Schistosoma

From IDWiki
Schistosoma

Background

  • Infection with a species of the genus Schistosoma

Microbiology

Risk Factors

  • Fresh water exposure in endemic countries

Epidemiology

  • Seroprevalence in migrants by region of originasundi2019pr
    • Latin America and the Caribbean (20%; 9-34)
    • Middle East and north Africa (6.4%; 0.3-19.5)
    • Sub-Saharan Africa (24.1%; 16-33)
    • South Asia (0%; 0-69)
    • East Asia and the Pacific (5.4%; 2-10)

Clinical Manifestations

Swimmer's Itch

  • Cercariae penetrate exposed skin and cause prickling sensation and occasionally urticaria, followed hours later by a macular rash
  • Caused by schistosomes that do not cause systemic illness
  • Common in Great Lakes region of North America, New England in the US, and other parts of North America and Europe

Katayama Fever

  • Syndrome of acute schistosomiasis that follows 4 to 8 weeks (range 2 to 12 weeks), after the flukes have migrated, developed into adults, and have started producing eggs
  • The syndrome represents a hypersensitivity reaction to the eggs produced by adult worms
  • More common with Schistosoma japonicum and Schistosoma mansoni, and less common with Schistosoma haematobium
  • Symptoms include abrypt onset of fever, chills, fatigue, headache, myalgias, abdominal pain, diarrhea, and occasionally bloody stool
  • Most also develop cough, dyspnea, chest pain, and diffuse infiltrates on chest x-ray
    • Lung nodules contain granulomas around eggs
  • Hepatomegaly, splenomegaly, and lymphadenopathy are common
  • Eggs may not be seen in stool until later in the course of the disease
  • Symptoms usually resolve within 2 to 10 weeks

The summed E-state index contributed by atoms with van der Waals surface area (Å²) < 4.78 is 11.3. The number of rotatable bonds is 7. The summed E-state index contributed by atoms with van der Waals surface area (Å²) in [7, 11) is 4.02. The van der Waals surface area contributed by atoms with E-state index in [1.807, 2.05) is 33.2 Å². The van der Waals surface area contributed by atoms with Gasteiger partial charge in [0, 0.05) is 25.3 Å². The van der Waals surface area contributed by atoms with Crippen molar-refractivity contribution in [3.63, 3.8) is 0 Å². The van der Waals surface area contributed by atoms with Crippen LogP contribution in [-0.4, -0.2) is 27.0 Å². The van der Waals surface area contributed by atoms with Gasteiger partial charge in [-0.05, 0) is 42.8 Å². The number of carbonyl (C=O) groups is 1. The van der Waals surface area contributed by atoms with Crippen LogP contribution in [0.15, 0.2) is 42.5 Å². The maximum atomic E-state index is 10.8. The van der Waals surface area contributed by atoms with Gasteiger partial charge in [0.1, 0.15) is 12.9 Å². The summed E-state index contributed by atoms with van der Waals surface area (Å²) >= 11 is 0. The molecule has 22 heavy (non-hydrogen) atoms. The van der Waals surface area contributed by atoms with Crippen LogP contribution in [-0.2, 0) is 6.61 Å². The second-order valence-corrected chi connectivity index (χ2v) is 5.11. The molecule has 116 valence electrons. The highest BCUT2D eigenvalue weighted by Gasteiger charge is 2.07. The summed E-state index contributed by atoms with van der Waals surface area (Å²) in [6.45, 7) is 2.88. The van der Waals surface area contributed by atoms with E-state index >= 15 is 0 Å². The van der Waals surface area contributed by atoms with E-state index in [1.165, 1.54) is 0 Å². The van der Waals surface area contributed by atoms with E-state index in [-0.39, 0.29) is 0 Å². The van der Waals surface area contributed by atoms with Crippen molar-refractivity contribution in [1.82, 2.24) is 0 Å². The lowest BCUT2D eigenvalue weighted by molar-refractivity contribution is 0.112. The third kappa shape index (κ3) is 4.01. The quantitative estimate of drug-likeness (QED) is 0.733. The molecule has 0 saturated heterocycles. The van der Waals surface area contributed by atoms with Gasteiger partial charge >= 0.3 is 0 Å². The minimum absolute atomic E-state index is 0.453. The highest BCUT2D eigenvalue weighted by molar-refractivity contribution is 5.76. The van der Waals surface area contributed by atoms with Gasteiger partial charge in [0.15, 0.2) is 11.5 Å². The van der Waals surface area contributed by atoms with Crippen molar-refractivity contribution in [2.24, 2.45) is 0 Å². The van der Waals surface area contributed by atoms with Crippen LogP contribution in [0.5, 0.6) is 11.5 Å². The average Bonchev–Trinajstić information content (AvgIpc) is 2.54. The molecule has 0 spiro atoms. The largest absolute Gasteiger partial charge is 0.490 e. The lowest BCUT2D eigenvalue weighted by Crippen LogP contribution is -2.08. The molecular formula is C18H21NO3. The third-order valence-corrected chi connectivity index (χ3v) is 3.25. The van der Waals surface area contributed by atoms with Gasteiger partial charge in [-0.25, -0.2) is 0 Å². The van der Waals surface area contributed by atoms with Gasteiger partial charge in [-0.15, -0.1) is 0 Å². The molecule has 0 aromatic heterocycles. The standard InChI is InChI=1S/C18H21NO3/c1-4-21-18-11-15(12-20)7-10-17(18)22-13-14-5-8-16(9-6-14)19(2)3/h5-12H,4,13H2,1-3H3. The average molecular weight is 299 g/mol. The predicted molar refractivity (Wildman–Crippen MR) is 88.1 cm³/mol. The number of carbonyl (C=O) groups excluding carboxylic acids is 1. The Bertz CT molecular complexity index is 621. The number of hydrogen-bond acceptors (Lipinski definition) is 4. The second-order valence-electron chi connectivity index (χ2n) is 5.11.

• Can involve symptoms anywhere the worms migrate and deposit eggs: CNS, genital tract, and skin
    • However, an induced small-vessel vasculitis can also cause neurological symptoms

Chronic Schistosomiasis

  • Can be asymptomatic or paucisymptomatic
  • Chronic granulomatous inflammation causes weight loss, anemia, stunted growth
  • Eosinophilia is common

Investigations

  • Labs
    • CBC, showing eosinophilia
    • Schisto serology (only positive 6 weeks after infection)
    • Egg detection in stool, urine, semen, or tissue biopsy
  • Imaging
    • Eggs can cause granulomatous disease in various organs
    • Bladder polyps and obstruction may be seen on ultrasound

Diagnosis

  • Usually based on serology

Management

  • Acute
  • Chronic
    • Praziquantel 20-40 mg/kg or 40-60 mg/kg (if at risk for S. japonica)
    • Given over one day split into 3 doses, then repeated 6 weeks later

Prognosis

  • Increased risk of squamous cell carcinoma, which increase with young age at infection, duration of infection, high burden of infection, and bladder wall fibrosis